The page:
# Help with eigs

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## Help with eigs

 Marco, I've been working through the static analyzer warnings about the Octave code base and I ran in to a bit of trouble with eigs. A sample warning is __eigs__.cc (369) V550     An odd precise comparison: tmp.double_value() != 0.0. It's probably better to use a comparison with defined precision: fabs(A - B) > Epsilon. for which the code is tmp = map.getfield ("cholB"); if (tmp.is_defined ())   cholB = tmp.double_value () != 0.0; Checking the documentation for eigs 'cholB'      Flag if 'chol (B)' is passed rather than B.  The default is      false. So, I thought the input was just a true/false and that I could change the code to   cholB = tmp.bool_value (); But now when I run the BIST tests I get octave:1> test eigs ***** testif HAVE_ARPACK, HAVE_UMFPACK  A = toeplitz (sparse (1:10));  B = toeplitz (sparse ([1, 1], [1, 2], [2, 1], 1, 10));  R = chol (B);  opts.cholB = R;  [v, d] = eigs (A, R, 4, "lm", opts);  for i = 1:4    assert (A * v(:,i), d(i, i) * B * v(:,i), 1e-12)  endfor !!!!! test failed octave_base_value::bool_value(): wrong type argument 'sparse matrix' If I execute the commands individually I find that opts.cholB is not true/false, but a sparse matrix. Compressed Column Sparse (rows = 10, cols = 10, nnz = 19 [19%])   (1, 1) ->  1.4142   (1, 2) ->  0.70711   (2, 2) ->  1.2247   (2, 3) ->  0.81650   (3, 3) ->  1.1547   (3, 4) ->  0.86603   (4, 4) ->  1.1180   (4, 5) ->  0.89443   (5, 5) ->  1.0954   (5, 6) ->  0.91287   (6, 6) ->  1.0801   (6, 7) ->  0.92582   (7, 7) ->  1.0690   (7, 8) ->  0.93541   (8, 8) ->  1.0607   (8, 9) ->  0.94281   (9, 9) ->  1.0541   (9, 10) ->  0.94868   (10, 10) ->  1.0488 Can you describe what is supposed to take place here and how to modify the BIST tests?  Is it as simple as "opts.cholB = true;"? --Rik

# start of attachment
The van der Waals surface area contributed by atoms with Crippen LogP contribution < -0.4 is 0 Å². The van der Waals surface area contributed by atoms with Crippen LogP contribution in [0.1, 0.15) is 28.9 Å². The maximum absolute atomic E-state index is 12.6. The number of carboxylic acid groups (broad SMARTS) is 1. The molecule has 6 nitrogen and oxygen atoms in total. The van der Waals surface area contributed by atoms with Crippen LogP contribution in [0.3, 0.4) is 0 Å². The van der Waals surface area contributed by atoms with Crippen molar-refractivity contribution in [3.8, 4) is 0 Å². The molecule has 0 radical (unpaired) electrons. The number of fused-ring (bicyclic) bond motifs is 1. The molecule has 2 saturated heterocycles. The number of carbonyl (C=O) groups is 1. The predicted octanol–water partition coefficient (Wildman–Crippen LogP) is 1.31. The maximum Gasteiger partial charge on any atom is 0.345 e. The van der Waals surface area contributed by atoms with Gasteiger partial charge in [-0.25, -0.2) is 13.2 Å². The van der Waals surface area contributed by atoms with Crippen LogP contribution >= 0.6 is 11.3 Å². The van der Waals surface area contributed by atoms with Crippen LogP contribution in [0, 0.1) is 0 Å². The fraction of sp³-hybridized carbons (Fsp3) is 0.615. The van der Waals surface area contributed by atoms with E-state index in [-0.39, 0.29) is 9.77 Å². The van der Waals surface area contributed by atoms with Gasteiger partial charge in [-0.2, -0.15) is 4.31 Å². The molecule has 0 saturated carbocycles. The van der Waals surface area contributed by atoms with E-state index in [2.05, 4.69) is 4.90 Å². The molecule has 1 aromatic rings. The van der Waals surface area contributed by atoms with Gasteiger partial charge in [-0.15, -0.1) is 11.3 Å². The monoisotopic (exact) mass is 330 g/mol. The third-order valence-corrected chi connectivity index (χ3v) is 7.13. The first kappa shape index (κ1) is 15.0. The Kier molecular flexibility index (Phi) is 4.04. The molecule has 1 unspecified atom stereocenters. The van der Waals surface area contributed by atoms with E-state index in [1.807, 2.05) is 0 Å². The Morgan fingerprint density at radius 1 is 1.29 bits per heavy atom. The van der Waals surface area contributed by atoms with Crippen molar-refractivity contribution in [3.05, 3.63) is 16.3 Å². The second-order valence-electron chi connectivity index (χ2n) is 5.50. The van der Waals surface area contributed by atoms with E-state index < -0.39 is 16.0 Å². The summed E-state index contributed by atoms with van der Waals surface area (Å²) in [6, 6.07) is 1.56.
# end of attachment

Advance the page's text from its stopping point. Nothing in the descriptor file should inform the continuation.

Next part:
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## Re: Help with eigs

 Administrator On 1/7/19 4:48 PM, Rik wrote: > Marco, > > I've been working through the static analyzer warnings about the Octave > code base and I ran in to a bit of trouble with eigs. > > A sample warning is > > __eigs__.cc (369) V550     An odd precise comparison: tmp.double_value() != > 0.0. It's probably better to use a comparison with defined precision: > fabs(A - B) > Epsilon. > > for which the code is > > tmp = map.getfield ("cholB"); > if (tmp.is_defined ()) >    cholB = tmp.double_value () != 0.0; > > Checking the documentation for eigs > > 'cholB' >       Flag if 'chol (B)' is passed rather than B.  The default is >       false. > > So, I thought the input was just a true/false and that I could change the > code to > >    cholB = tmp.bool_value (); > > But now when I run the BIST tests I get > > octave:1> test eigs > ***** testif HAVE_ARPACK, HAVE_UMFPACK >   A = toeplitz (sparse (1:10)); >   B = toeplitz (sparse ([1, 1], [1, 2], [2, 1], 1, 10)); >   R = chol (B); >   opts.cholB = R; >   [v, d] = eigs (A, R, 4, "lm", opts); >   for i = 1:4 >     assert (A * v(:,i), d(i, i) * B * v(:,i), 1e-12) >   endfor > !!!!! test failed > octave_base_value::bool_value(): wrong type argument 'sparse matrix' > > If I execute the commands individually I find that opts.cholB is not > true/false, but a sparse matrix. It seems wrong to set opts.cholB to the sparse matrix itself here. The double_value method for a sparse matrix just returns the first (0,0) element of the matrix.  That's pretty strange, so I'm wondering whether this method should be deprecated and removed.  There is no corresponding bool_value method for sparse matrices, so you get the error. But if the intent of this code is correct, the opts.cholB setting would need to be    opts.cholB = R(0,0) != 0; to avoid changing the meaning.  And that seems odd.  Is there something special about chol(B) having a non-zero first element?  If this really was intended, it would be helpful to have a comment explaining why.  And to still use this code to make the intent explicit rather than passing R and relying on the double_value method to extract the first element. BTW, this warning from the static analyzer tool thing can generate a lot of noise.  There's nothing essentially wrong with testing a floating point value is exactly zero (or not). jwe